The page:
I'm not sure I understand the meaning of the chart. is it percent of iPhone users owning the device? because I'm pretty sure that iPads out sell all other tablets on the market combined(unless that's changed recently), and I thought the same thing about AirPods. (quick google search didn't find me any answers on that)
 

batman75

macrumors 6502a
Apr 15, 2010
708
147
The data makes sense to me. I own every category of Apple product except the HomePod. The HomePod is useless because it's not compatible with third party home automation products. If Apple is serious about HomePod they should make it as broadly compatible as the Amazon Echo and Google Home products. If I can't control my Z-Wave alarm, Honeywell thermostats and Alarm.com security system, then it is not a viable product. Apple's insistence on HomeKit is a deal breaker.
 
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Mebsat

macrumors regular
May 19, 2003
216
373
Florida
These are strange conclusions to draw. These unweighted numbers don't tell you anything significant. If anything, it shows the iPhone is very popular with PC users, which we already knew.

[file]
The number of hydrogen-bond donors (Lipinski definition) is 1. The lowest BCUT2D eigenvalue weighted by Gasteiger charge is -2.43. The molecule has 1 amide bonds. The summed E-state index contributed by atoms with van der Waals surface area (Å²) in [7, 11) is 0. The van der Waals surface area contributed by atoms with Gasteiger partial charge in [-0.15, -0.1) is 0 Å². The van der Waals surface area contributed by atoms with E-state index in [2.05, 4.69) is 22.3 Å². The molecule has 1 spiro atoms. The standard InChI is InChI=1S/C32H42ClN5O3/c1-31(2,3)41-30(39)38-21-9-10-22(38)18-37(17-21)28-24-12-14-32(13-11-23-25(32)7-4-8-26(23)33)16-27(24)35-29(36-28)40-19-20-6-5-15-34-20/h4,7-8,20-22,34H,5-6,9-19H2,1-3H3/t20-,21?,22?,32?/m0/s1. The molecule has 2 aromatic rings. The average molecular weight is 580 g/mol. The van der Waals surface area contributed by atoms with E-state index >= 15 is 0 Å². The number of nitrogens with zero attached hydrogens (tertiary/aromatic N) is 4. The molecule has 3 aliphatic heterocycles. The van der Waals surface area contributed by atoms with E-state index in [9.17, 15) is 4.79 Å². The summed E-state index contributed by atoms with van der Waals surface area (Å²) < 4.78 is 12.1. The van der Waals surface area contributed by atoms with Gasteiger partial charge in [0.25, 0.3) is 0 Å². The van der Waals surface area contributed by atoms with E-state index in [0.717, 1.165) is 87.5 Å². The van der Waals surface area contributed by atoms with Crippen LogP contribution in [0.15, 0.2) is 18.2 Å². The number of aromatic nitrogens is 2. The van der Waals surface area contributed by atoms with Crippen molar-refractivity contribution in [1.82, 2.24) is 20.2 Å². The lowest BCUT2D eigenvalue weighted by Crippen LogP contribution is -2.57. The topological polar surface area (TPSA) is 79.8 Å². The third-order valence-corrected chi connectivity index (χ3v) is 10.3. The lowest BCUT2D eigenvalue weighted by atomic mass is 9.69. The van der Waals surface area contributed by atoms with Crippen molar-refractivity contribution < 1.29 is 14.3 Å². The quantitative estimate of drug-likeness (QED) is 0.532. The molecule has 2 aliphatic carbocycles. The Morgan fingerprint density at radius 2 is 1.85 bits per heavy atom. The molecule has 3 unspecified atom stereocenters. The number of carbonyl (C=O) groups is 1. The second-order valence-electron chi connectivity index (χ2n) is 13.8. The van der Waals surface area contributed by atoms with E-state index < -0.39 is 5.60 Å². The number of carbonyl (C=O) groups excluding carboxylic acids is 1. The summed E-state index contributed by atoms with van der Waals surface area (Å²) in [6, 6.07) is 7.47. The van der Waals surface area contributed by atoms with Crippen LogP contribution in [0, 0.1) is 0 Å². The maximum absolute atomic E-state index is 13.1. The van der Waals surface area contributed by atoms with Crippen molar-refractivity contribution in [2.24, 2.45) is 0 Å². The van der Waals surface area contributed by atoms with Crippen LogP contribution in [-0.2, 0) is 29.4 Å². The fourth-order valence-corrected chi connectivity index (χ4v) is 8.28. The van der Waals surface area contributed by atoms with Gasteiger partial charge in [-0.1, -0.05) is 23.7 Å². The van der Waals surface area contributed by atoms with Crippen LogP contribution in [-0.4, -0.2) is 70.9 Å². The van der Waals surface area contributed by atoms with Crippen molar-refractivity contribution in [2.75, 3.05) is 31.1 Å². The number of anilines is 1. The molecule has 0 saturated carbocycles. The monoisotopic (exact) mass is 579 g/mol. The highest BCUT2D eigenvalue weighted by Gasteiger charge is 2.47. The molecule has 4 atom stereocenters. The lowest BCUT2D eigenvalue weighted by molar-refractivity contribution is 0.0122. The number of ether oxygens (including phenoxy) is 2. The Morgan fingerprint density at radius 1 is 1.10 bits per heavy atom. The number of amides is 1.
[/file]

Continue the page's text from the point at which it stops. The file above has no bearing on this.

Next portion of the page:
But to tease out any meaningful correlation, unit sales by each category and replacement time interval would have to be considered.
 

Apple Knowledge Navigator

macrumors 68040
Mar 28, 2010
3,567
12,066
Aside from industry compatibility (which granted is improving), I think I can safely say I’m happy the Mac continues to be the underdog.

Who knows what capitalist junk Apple would ship if it was the world’s #1 computer vendor… It’s bad enough they sell leather MacBook ‘sleeves’ that cost more than basic peripherals.
 

Darth Tulhu

macrumors 68020
Apr 10, 2019
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iPhone and iPad share OSes, so the experience is highly familiar to their owners. Pairing the Watch, AirPods, and AirTags are also unbelievably simple.

Also, given the iPad's current capabilities there really is no need for the average consumer to go beyond that for home use.

The Mac is the odd man out here because it has been relegated to a (mostly) work-type device by the above, it's OS is vastly different, and is less portable than its i-counterparts.

I think that Mac sales will continue to stagnate/decline in that sector. Whether or not it makes inroads into the Enterprise remains to be seen, although I still think that it is probably the perfect tool for most college students if you're just going to have the one workhorse device.
 

klunernet

macrumors regular
Jul 14, 2011
120
308
Hoorn, NL
Homepod is not yet available in a lot of markets. (I got mine grey import, it has an American plug). AppleTV is … I don’t know. Most apple users I know have them, I am on my third now. And it sees daily use.
 

Apple Knowledge Navigator

macrumors 68040
Mar 28, 2010
3,567
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If Apple is serious about HomePod they should make it as broadly compatible as the Amazon Echo and Google Home products.